Five Days + Seventeen People = A World of Promise

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Rafa Morales places an artifical leaf pack in a stream.
Rafa Morales, station manager and research technician at the Asociación Centro de Investigación Stroud in Costa Rica, demonstrates to workshop participants the correct way to anchor an artificial leaf pack in a stream for water quality monitoring tests.

For the 17 biologists, conservation workers and educators from Costa Rica, Guatemala, Mexico, Peru and the United States who took part in a total immersion Leaf Pack Ambassador workshop conducted by Stroud™ Water Research Center scientists and educators, the third week in October was an intense time that holds great promise.

“The Osa peninsula is a really important place for biodiversity but also for water,” said Guido Saborio, scientific director of Amigos de Osa [Friends of the Osa] in Costa Rica. “For us it’s very important to start to work with kids and to use the Leaf Pack as a tool… to start to monitor the water quality in our rivers and our streams…so they can know the quality of the water right now and how the changes that the peninsula are going through are changing the water quality.”

“The workshop exceeded all our expectations,” said Jamie Blaine, the brain trust behind the project. “We gained invaluable insights into ways to improve and adapt our popular Leaf Pack Kit for use in Spanish-speaking countries and the tropics.”

A group of Spanish-language Leaf Pack Ambassador sit on a bridge over White Clay Creek.
These educators, conservation workers, and representatives from government agencies will all return home as Leaf Pack Ambassadors. Their commitment to give workshops of their own will ensure that the techniques they learned here will be passed on to others, enabling individuals and entire communities to better understand freshwater issues and monitor their own sources of fresh water.

It’s Blaine’s hope that the workshop is just the beginning of what he calls a movement. Not only will the program participants — or Leaf Pack Ambassadors — return home with the expressed intention of getting their own communities to engage directly in the protection and monitoring of their freshwater resources, but they will also collectively spread a greater awareness of freshwater issues throughout Latin America.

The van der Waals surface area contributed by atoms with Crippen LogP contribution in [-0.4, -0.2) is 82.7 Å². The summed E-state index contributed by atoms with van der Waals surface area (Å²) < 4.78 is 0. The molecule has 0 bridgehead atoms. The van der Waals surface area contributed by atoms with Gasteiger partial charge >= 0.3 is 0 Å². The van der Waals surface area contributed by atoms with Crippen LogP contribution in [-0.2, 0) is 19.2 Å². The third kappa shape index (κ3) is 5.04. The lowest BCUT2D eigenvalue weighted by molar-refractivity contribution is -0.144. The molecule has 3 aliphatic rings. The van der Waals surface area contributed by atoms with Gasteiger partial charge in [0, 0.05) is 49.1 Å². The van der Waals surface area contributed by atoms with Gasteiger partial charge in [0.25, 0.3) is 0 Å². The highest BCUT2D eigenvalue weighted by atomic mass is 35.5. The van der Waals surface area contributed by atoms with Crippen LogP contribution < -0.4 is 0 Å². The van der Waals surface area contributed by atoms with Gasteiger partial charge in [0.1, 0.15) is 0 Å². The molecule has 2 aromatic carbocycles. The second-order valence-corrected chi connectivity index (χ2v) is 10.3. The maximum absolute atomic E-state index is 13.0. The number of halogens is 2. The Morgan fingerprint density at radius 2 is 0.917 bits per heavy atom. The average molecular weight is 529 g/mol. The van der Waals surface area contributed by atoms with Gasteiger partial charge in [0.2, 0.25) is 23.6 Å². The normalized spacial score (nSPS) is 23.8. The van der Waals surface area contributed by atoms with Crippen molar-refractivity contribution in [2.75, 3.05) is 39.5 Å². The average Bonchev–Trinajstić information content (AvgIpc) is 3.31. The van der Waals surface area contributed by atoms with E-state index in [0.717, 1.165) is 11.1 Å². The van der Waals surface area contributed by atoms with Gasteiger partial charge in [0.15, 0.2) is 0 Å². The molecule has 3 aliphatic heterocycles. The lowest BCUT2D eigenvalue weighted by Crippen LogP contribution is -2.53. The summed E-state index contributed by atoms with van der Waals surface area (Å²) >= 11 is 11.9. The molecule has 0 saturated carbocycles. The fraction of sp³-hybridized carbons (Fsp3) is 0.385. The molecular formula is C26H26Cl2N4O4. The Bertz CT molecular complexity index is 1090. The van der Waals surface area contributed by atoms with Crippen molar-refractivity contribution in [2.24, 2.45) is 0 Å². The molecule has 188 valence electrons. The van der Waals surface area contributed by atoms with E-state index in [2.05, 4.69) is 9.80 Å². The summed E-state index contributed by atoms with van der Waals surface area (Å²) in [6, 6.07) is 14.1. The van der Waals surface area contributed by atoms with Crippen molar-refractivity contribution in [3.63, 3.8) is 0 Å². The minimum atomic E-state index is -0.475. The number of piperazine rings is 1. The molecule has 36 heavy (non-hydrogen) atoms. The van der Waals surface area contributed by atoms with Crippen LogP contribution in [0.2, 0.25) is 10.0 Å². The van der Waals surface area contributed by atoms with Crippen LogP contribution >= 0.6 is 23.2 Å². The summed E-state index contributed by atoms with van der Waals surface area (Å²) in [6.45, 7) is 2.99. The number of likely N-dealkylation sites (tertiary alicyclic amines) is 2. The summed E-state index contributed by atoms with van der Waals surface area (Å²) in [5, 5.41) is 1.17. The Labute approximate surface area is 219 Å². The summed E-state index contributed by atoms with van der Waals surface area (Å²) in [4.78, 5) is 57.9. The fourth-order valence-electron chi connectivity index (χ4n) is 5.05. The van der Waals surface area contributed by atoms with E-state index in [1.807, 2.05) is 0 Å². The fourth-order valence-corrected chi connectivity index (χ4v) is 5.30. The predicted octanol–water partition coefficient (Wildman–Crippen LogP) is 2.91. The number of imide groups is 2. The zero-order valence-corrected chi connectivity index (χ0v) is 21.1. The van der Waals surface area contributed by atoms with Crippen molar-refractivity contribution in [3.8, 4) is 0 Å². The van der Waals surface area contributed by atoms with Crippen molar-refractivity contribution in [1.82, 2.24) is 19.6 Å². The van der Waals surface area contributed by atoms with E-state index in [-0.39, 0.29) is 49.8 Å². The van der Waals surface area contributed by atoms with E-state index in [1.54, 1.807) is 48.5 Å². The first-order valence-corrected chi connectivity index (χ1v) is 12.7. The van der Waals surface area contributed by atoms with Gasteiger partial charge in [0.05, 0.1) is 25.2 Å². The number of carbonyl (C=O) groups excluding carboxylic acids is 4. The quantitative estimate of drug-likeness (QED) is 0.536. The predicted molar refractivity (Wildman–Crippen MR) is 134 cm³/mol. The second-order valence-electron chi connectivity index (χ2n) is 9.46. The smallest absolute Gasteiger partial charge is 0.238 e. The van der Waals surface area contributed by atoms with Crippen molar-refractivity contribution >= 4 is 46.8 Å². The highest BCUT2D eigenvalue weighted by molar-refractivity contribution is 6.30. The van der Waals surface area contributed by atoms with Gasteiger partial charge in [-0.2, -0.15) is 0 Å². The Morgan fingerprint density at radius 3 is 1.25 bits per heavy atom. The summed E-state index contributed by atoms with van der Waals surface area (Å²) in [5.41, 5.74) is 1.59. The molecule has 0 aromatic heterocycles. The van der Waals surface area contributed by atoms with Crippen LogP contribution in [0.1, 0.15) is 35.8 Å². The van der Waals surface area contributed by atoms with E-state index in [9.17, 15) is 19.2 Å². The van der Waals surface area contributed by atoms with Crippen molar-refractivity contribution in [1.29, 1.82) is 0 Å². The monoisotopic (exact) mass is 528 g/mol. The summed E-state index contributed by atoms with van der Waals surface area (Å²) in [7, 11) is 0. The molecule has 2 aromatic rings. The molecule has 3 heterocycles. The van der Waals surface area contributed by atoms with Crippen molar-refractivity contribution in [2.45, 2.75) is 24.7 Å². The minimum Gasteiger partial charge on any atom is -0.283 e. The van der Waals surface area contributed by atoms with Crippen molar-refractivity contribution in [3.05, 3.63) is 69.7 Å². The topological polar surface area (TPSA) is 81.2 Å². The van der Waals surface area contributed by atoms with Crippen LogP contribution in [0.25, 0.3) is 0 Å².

These first Leaf Pack Ambassadors participated in daily lectures by Stroud Center scientists and hands-on, “boots in the water” field work to test drive the Leaf Pack Kit and see for themselves the simple and low-cost techniques we can all use to learn about and monitor our sources of fresh water. Stroud educators led the group through a series of activities they have offered for many years to approximately 1,900 individuals annually. Based on methods used by scientists for decades, the activities have been essential tools to aid watershed advocacy groups, volunteers and teachers, as well as children of all ages, in understanding fresh water issues and equipping them to take action to protect their watersheds and safeguard their water supplies. Until now, these methods — and the Leaf Pack Kit itself — were unavailable to Spanish speakers and had not been vetted for use in the diverse regions of the tropics.

It was an eye-opening experience for everyone involved. Bern Sweeney, senior research scientist and director, addressed the group on the impact of human activity on watersheds, using real-world examples from the participants’ home countries. The visitors learned the basics of tropical stream ecology, got an overview of the research the Stroud Water Research Center is conducting in Central and South America, learned about the role of tropical rivers in the global carbon budget — and even tried their hand at fish dissection to get a firsthand understanding of the freshwater food web at work.

”This program offered us a great opportunity to marry the two disciplines of science and education,” said Kristen Travers, Stroud educator. “The educational value of the program was greatly enhanced for these professionals by incorporating lectures by our scientists.”

Because this was the first experience in the United States for many of the participants, time was included to introduce them to the area — including a day trip to Philadelphia and a visit to the Fairmount Water Works Interpretive Center, a festive dinner hosted by Board Chair Rod Moorhead and his wife Alice, and a graduation evening that featured diplomas and salsa dancing.

The weeklong program was just the beginning of a process that Stroud educators hope will spread Leaf Pack and other teaching and monitoring tools across the globe. The next step: each of the participants will give a similar workshop within six months of his or her return home.

“It was an inspiring event, largely because of the engagement of such a talented and committed group of participants,” said Susan Gill, director of education for the Stroud Water Research Center. “We’re excited about its potential to be a model for engaging citizens in water issues and its ability to spread the Leaf Pack Kit throughout the Americas — and someday the rest of the world.”